man sleeping in bed

“Snoring may seem harmless—an annoyance that gets in the way of undisrupted sleep—but it can indicate more serious health problems,” said Brendan Duffy, Catholic Health Director of Sleep Services. “Talk to your doctor if you are showing signs of sleep apnea so you can be diagnosed and treated before further complications develop.”


What is sleep apnea?

Sleep apnea is a sleeping disorder that causes your breathing to stop and start frequently. The throat muscles relax and block airflow to the lungs. A pause in breathing each time the airway closes while sleeping—five to 30 times an hour or more—causes a person to wake up suddenly and gasp for air.

The most common condition associated with snoring is obstructive sleep apnea (OSA).

“If left untreated, OSA is associated with an increased risk for heart disease, stroke, high blood pressure, arrhythmia, Type 2 diabetes, obesity, workplace accidents, mood disorders, and motor vehicle accidents,” said Duffy.
Central sleep apnea (CSA), which occurs when the brain fails to send signals to muscles that control breathing, is less common. 


What are the signs of sleep apnea?

  • Loud snoring
  • Sudden stopped breathing or gasping for air while sleeping
  • Waking up with a dry mouth
  • Morning headaches
  • Difficulty sleeping or excessive daytime sleepiness
  • Irritability or trouble paying attention while awake

What are the risk factors for sleep apnea?

For obstructive sleep apnea:
Overweight. Fat deposits around the upper airway restrict breathing. 

Age. Occurs more frequently in older adults. 

Gender. Men are up to three times more likely than women to have OSA.

Neck circumference. People with thicker necks may have narrower airways.

Narrowed airway. A narrow throat, enlarged tonsils and adenoids can block the airway.

Family history of OSA. You may be at an increased risk if a first-degree relative has OSA.

Smoking and substance use. Smokers are three times more likely to have OSA. Alcohol, sedatives and tranquilizers relax throat muscles, which may worsen OSA. 

Preexisting medical conditions. High blood pressure, congestive heart failure, type 2 diabetes, asthma and other medical conditions can increase the risk for OSA.
For central sleep apnea:
Age. Occurs more frequently in middle-aged and older adults.

Gender. More common in men than in women.

Heart disease. Congestive heart failure increases the risk for CSA.

Stroke. A previous stroke increases the risk for CSA.

Narcotic medicines. Long-lasting opioid medicines increase the risk for CSA.


How does sleep apnea affect my heart?

Sleep apnea causes airflow to stop, which releases stress hormones that can lead to heart disease over time. Heart disease is the leading cause of death in the United States.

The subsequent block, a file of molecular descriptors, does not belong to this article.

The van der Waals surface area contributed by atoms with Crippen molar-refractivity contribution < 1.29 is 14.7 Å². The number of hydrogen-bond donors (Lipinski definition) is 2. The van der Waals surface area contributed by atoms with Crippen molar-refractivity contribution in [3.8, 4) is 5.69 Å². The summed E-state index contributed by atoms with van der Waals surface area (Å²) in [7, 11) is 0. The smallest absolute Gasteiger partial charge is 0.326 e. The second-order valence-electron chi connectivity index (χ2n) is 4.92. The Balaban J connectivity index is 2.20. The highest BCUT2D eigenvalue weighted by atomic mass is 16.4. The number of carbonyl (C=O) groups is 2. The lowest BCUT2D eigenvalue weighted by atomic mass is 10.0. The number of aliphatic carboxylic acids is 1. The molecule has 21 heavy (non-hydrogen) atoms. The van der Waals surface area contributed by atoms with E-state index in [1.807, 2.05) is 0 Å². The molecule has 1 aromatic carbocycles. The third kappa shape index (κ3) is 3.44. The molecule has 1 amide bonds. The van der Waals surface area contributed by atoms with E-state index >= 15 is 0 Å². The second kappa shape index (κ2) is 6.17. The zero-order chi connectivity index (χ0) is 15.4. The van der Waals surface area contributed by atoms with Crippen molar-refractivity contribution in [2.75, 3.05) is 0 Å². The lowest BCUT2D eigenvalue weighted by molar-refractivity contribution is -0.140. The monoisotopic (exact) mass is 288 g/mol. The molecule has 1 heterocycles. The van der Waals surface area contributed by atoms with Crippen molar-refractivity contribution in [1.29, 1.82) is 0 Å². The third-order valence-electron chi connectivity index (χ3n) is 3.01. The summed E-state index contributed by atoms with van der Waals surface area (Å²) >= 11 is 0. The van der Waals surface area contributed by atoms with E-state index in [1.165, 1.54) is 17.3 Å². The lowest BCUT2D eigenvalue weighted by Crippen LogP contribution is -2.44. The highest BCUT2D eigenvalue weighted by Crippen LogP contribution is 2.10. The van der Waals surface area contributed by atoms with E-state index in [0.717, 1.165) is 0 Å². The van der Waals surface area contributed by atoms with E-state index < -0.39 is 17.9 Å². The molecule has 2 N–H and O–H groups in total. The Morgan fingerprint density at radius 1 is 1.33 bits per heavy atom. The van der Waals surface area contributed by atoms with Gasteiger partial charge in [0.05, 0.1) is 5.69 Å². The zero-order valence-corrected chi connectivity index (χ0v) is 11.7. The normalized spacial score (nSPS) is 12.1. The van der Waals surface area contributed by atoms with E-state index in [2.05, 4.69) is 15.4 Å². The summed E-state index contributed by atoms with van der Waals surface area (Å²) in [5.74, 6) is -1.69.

“People with sleep apnea are up to four times more likely to develop heart arrhythmias than people without this condition,” said Duffy. He explained that sleep apnea increases the risk of heart failure by 140% and the risk of coronary heart disease by 30%.
Sleep apnea can also cause metabolic syndrome—high blood pressure, abnormal cholesterol levels, high blood sugar and increased waist circumference—linked to a higher risk of heart disease.


What other medical conditions can sleep apnea exacerbate?

    •    Stroke
    •    Type 2 diabetes
    •    Liver problems
    •    Mental health issues


When should I see a doctor for sleep apnea?

“Not everyone who snores has sleep apnea, but you should make an appointment with your doctor for evaluation if you show signs of sleep apnea and have certain risk factors,” said Duffy.
Your doctor will likely refer you to a sleep disorder center for further assessment either overnight at the center or through at-home testing.


How is sleep apnea treated?

Therapies. Standard treatment for moderate to severe OSA is a continuous positive airway pressure (CPAP) machine, which delivers air pressure through a mask while you sleep.

Surgery. Surgical options can help clear or enlarge air passages.

Advanced technology. Inspire, an FDA-approved sleep apnea treatment, works from within the body with the click of a button. The device gets inserted with a minimally invasive, same-day outpatient procedure.

Lifestyle changes. Includes increased physical activity and limiting caffeine and alcohol consumption. Sometimes, a different sleeping position, such as sleeping on your side, can lessen and resolve apnea.


Find care at Catholic Health

Catholic Health’s sleep medicine specialists offer care at our sleep center locations across Long Island. Find a sleep center near you. 

Find a Catholic Health doctor near you. Or call 866-MY-LI-DOC (866-695-4362).

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